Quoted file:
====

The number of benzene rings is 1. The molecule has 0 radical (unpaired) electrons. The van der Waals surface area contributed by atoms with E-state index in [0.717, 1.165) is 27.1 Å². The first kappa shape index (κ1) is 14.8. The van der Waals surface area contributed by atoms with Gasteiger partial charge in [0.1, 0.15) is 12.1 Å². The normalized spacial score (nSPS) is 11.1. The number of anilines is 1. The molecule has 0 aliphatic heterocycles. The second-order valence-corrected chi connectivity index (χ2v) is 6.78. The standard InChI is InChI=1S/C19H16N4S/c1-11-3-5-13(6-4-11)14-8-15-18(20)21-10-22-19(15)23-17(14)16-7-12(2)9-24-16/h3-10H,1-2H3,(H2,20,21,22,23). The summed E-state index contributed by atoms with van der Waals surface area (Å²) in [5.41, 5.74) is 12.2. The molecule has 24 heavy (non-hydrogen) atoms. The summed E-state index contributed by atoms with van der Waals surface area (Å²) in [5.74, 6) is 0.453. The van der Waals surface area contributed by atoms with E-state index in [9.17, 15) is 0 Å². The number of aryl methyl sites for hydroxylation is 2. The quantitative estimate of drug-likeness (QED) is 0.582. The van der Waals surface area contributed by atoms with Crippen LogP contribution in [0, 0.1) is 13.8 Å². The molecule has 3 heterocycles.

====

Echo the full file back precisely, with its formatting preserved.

The number of benzene rings is 1. The molecule has 0 radical (unpaired) electrons. The van der Waals surface area contributed by atoms with E-state index in [0.717, 1.165) is 27.1 Å². The first kappa shape index (κ1) is 14.8. The van der Waals surface area contributed by atoms with Gasteiger partial charge in [0.1, 0.15) is 12.1 Å². The normalized spacial score (nSPS) is 11.1. The number of anilines is 1. The molecule has 0 aliphatic heterocycles. The second-order valence-corrected chi connectivity index (χ2v) is 6.78. The standard InChI is InChI=1S/C19H16N4S/c1-11-3-5-13(6-4-11)14-8-15-18(20)21-10-22-19(15)23-17(14)16-7-12(2)9-24-16/h3-10H,1-2H3,(H2,20,21,22,23). The summed E-state index contributed by atoms with van der Waals surface area (Å²) in [5.41, 5.74) is 12.2. The molecule has 24 heavy (non-hydrogen) atoms. The summed E-state index contributed by atoms with van der Waals surface area (Å²) in [5.74, 6) is 0.453. The van der Waals surface area contributed by atoms with E-state index in [9.17, 15) is 0 Å². The number of aryl methyl sites for hydroxylation is 2. The quantitative estimate of drug-likeness (QED) is 0.582. The van der Waals surface area contributed by atoms with Crippen LogP contribution in [0, 0.1) is 13.8 Å². The molecule has 3 heterocycles.